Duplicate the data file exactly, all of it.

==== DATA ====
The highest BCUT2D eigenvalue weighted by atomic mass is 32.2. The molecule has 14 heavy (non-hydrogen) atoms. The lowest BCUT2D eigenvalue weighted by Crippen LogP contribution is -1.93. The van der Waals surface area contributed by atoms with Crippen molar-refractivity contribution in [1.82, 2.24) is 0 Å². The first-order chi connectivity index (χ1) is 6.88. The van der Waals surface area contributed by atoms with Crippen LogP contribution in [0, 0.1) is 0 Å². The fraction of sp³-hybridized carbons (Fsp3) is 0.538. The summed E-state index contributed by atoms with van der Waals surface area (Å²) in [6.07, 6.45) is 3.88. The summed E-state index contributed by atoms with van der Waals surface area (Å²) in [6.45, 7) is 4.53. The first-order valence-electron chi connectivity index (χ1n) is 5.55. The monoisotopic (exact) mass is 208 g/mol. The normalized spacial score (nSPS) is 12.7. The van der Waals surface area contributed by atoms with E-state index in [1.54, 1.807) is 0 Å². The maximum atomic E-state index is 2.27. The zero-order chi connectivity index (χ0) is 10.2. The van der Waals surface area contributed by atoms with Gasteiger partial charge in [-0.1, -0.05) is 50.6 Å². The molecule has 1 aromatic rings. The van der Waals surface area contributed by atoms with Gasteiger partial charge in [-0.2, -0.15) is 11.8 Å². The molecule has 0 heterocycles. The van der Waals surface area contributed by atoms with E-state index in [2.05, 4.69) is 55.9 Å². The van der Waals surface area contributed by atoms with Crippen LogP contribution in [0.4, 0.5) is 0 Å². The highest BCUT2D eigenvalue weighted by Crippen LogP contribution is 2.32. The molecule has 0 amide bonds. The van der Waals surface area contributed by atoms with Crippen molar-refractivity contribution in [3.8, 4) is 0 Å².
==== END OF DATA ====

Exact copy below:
The highest BCUT2D eigenvalue weighted by atomic mass is 32.2. The molecule has 14 heavy (non-hydrogen) atoms. The lowest BCUT2D eigenvalue weighted by Crippen LogP contribution is -1.93. The van der Waals surface area contributed by atoms with Crippen molar-refractivity contribution in [1.82, 2.24) is 0 Å². The first-order chi connectivity index (χ1) is 6.88. The van der Waals surface area contributed by atoms with Crippen LogP contribution in [0, 0.1) is 0 Å². The fraction of sp³-hybridized carbons (Fsp3) is 0.538. The summed E-state index contributed by atoms with van der Waals surface area (Å²) in [6.07, 6.45) is 3.88. The summed E-state index contributed by atoms with van der Waals surface area (Å²) in [6.45, 7) is 4.53. The first-order valence-electron chi connectivity index (χ1n) is 5.55. The monoisotopic (exact) mass is 208 g/mol. The normalized spacial score (nSPS) is 12.7. The van der Waals surface area contributed by atoms with E-state index in [1.54, 1.807) is 0 Å². The maximum atomic E-state index is 2.27. The zero-order chi connectivity index (χ0) is 10.2. The van der Waals surface area contributed by atoms with Gasteiger partial charge in [-0.1, -0.05) is 50.6 Å². The molecule has 1 aromatic rings. The van der Waals surface area contributed by atoms with Gasteiger partial charge in [-0.2, -0.15) is 11.8 Å². The molecule has 0 heterocycles. The van der Waals surface area contributed by atoms with E-state index in [2.05, 4.69) is 55.9 Å². The van der Waals surface area contributed by atoms with Crippen LogP contribution in [0.4, 0.5) is 0 Å². The highest BCUT2D eigenvalue weighted by Crippen LogP contribution is 2.32. The molecule has 0 amide bonds. The van der Waals surface area contributed by atoms with Crippen molar-refractivity contribution in [3.8, 4) is 0 Å².